U.S. Supreme Court Justice Ruth Bader Ginsburg Dies at 87

WASHINGTON — Associate Justice Ruth Bader Ginsburg died this evening surrounded by her family at her home in Washington, D.C., due to complications of metastatic pancreas cancer. She was 87 years old. Justice Ginsburg was appointed to the Supreme Court by President Clinton in 1993. She was the second woman appointed to the Court and served more than 27 years. She is survived by her two children: Jane Carol Ginsburg (George Spera) and James Steven Ginsburg (Patrice Michaels), four grandchildren: Paul Spera (Francesca Toich), Clara Spera (Rory Boyd), Miranda Ginsburg, Abigail Ginsburg, two step-grandchildren: Harjinder Bedi, Satinder Bedi, and one great-grandchild: Lucrezia Spera. Her husband, Martin David Ginsburg, died in 2010.

Chief Justice John G. Roberts, Jr. said of Justice Ginsburg: “Our Nation has lost a jurist of historic stature. We at the Supreme Court have lost a cherished colleague. Today we mourn, but with confidence that future generations will remember Ruth Bader Ginsburg as we knew her — a tireless and resolute champion of justice.” 

Justice Ginsburg was born in Brooklyn, New York, March 15, 1933. She married Martin D. Ginsburg in 1954. She received her B.A. from Cornell University, attended Harvard Law School, and received her LL.B. from Columbia Law School. She served as a law clerk to the Honorable Edmund L. Palmieri, Judge of the United States District Court for the Southern District of New York, from 1959–1961. From 1961–1963, she was a research associate and then associate director of the Columbia Law School Project on International Procedure. She was a Professor of Law at Rutgers University School of Law from 1963–1972, and Columbia Law School from 1972–1980, and a fellow at the Center for Advanced Study in the Behavioral Sciences in Stanford, California from 1977–1978. In 1971, she was instrumental in launching the Women’s Rights Project of the American Civil Liberties Union, and served as the ACLU’s General Counsel from 1973–1980, and on the National Board of Directors from 1974–1980. She was appointed a Judge of the United States Court of Appeals for the District of Columbia Circuit in 1980. During her more than 40 years as a Judge and a Justice, she was served by 159 law clerks.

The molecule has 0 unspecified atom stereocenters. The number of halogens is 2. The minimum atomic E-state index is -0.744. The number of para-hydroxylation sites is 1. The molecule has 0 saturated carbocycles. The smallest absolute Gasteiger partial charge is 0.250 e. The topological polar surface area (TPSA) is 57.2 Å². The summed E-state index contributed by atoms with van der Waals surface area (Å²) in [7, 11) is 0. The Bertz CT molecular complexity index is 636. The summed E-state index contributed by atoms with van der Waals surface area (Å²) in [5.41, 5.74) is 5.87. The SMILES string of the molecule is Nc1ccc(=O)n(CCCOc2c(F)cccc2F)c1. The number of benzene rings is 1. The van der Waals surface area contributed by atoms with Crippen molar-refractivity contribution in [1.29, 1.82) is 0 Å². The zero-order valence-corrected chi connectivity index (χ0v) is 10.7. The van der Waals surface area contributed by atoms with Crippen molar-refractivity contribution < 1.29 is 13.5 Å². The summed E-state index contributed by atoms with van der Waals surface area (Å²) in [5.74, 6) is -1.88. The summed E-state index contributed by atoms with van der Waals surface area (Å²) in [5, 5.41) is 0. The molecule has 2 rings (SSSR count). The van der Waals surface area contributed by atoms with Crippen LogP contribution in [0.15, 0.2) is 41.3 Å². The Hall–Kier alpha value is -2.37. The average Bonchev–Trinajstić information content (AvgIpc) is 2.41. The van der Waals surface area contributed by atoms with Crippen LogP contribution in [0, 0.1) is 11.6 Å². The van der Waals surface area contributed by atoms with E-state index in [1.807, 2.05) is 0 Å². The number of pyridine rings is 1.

While on the Court, the Justice authored My Own Words (2016), a compilation of her speeches and writings.

A private interment service will be held at Arlington National Cemetery.

— Source and photo credits: U.S. Supreme Court

March: National Women’s History Month

SANTA ROSA, CA – Established in 1980, the National Women’s History Project (NWHP) is a registered IRS 501(c)(3) nonprofit educational corporation dedicated to the promotion and recognition of multicultural American women’s history. NWHP led the successful Congressional campaign to recognize March as National Women’s History Month. The NWHP has trained thousands of teachers on how to include women in their curricula, and use NWHP materials across the country in classrooms, government agencies, and civic organizations.

In 1987 the U.S. Congress designated March as National Women’s History Month. This creates a special opportunity in our schools, our workplaces, and our communities to recognize and celebrate the often-over looked achievements of American women. Each year there is a special theme and women whose lives exemplify that theme are selected as Honorees. The 2018 theme for National Women’s History Month is “Nevertheless, She Persisted: Honoring Women Who Fight All Forms of Discrimination Against Women.”
Throughout this year, NWHP honors outstanding women for their unrelenting and inspirational persistence, and for understanding that, by fighting all forms of discrimination against women and girls, they have shaped America’s history and  future. Their lives demonstrate the power of voice, of persistent action, and of believing that meaningful and lasting change is possible in our democratic society.
Source: National Women’s History Project
Photos: Marvel StudiosNational BDPA, BDPA Chapters, and bdpatoday

In the latest blockbuster movie, Black Panther, actress Letitia Wright plays ‘Shuri’ (above), leader of the Wakandan Design Group. She leverages her new technology skills to help her nation and create better devices that aid her brother [King T’Challa] in his superhero role as the ‘Black Panther’.


Visit bdpatoday‘s archives at: https://www.pinterest.com/bdpatoday/  for newly discovered historial pictures, vignettes, and technical achievements of women in computers, cyber, data sciences, and related fields. Student BDPA Memberships and General BDPA Memberships are available to anyone by applying online and selecting a BDPA Chapter via: BDPA.org.


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